Raising an Electronic Generation


While out to dinner last week with friends, we observed three families being seated around us; the six parents sat to one side of our table while their children sat at a large round table to the other side of us.  We looked at that group of eight boys under 12 sitting unsupervised and visibly cringed. The looks on our face conveyed to each other that we all anticipated a certain amount of chaos and noise from that children’s table.  I even said a quick prayer that the expected chaos would not influence the seven kids at our own table who were happily coloring on their paper menus.

Several moments later, someone mentioned that it was really quiet at that all boy table.  We glanced over and noticed no one at the table talking or moving.  There was no goofing off, joking around or noise at all from them.  To our surprise, each child held a handheld video game or phone.  Throughout the entire dinner, this table of eight young boys remained silent, completely absorbed in their own electronic world.

Studies are showing that the current young adult generation has difficulty focusing on singular tasks due to constant multitasking and external stimulation.  I fear that the next younger generation, our children, will experience the problem tenfold. Look around at the number of businesses that cater to children – haircut place, dentist, nail salon –advertising videos or video games for children to use not only while they wait, but also during the service.  While I can recognize the benefit of using an age-appropriate video to distract a very young child during their first haircut to keep them still, it is my opinion that a child old enough for a dental cleaning or manicure is old enough to do so without constant visual entertainment.

Trust me, there are times I am extremely tempted to hand my kids a handheld video game or my iPhone in order to get a moments peace and quiet while out in public.  In extreme circumstances, I’ve actually done this, though that is the rarity and not the norm. Typically I find that simply engaging my child in a conversation, a game of “I Spy,” or hangman can bring us through almost any situation.  Sure, it’s easier to just let them take their electronic game with them or hand them my phone, but as parents we know that some of the greatest lessons we can teach our children come from not giving in to the “easy” things.

I fear that our society is raising up a generation who will not have the ability to develop interpersonal connections or relate with friends without relying on electronics.

Those boys at dinner missed out on what should have been a talkative, active, social occasion with friends. Sometimes a loud and crazy dinner out at a restaurant is a good thing.

Copyright 2011 Lisa Jones


About Author

Lisa Henley Jones is a former stay-at-home mom who discovered a new career as an online marketer/social media manager. She blogs at Of Sound Mind and Spirit with her sister, Shelly Kelly, about faith and family life. During the hot summers in Houston, Lisa can be found by the pool eating popsicles with her husband and three school-aged children.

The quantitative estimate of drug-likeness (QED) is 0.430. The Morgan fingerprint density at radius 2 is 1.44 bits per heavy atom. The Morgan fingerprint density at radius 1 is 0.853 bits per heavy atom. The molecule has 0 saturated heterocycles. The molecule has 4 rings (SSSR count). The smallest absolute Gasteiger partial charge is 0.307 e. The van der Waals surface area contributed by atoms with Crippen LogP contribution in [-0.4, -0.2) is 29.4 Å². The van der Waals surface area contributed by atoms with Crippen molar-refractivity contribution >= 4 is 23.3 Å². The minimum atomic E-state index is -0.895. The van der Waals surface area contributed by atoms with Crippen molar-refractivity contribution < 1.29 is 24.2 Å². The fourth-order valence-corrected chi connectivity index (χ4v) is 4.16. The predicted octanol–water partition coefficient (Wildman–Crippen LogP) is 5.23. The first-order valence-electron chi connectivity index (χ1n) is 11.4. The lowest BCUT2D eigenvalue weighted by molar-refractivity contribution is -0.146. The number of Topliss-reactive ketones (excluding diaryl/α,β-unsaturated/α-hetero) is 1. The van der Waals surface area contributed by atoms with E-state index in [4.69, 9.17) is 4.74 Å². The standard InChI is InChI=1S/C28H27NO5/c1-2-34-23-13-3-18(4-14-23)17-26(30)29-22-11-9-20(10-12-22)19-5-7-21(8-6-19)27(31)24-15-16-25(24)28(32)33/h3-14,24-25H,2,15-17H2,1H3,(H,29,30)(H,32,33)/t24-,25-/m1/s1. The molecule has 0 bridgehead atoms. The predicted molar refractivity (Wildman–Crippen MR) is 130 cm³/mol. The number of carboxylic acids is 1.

1. I see this all the time and in fact we are slightly guilty at times of allowing one or both of our older children to play games on our phones. But when we are out to eat I really don’t like them doing it because it’s rude and they don’t engage in conversation, which is one of the benefits of eating together as a family.
    A while a go we went to a local sushi restaurant we go to often and a young couple came in with a 2 year old, sat him down in the high chair and plopped a personal DVD player in front of him. While I wasn’t that shocked I was slightly annoyed that they had the volume at a very loud level. Everyone in the small dining room was forced to listen to the Japanese cartoon. It definitely distracted my kids because they wanted to see what the child was watching.
    I commented to my husband that if we put that little DVD player in front our almost 2 year old he would have smashed it on the floor. So I’m sure the child watching the cartoon was very used to being entertained by an electronic device when out to eat.
    I’m afraid you might be on to something about our society raising a generation of people who won’t be able to communicate without an electronic device. I see more and more kids like the boys you described and the small child at the sushi restaurant far too often than not.

  2. Steve bakatsas on

    Unfortunately, these devices are here to stay. They are not going anywhere, I am 48 and I have an IPAD and love it! You must set some strict ground rules and if they are violated, you must cripple the device somehow. Since I am familiar with these devices, I also know how to render them inoperable. There are passwords and batteries, etc. there are different ways to stop your kid from these devices. There is a time and place for everything. You don’ t want your child to become a recluse.

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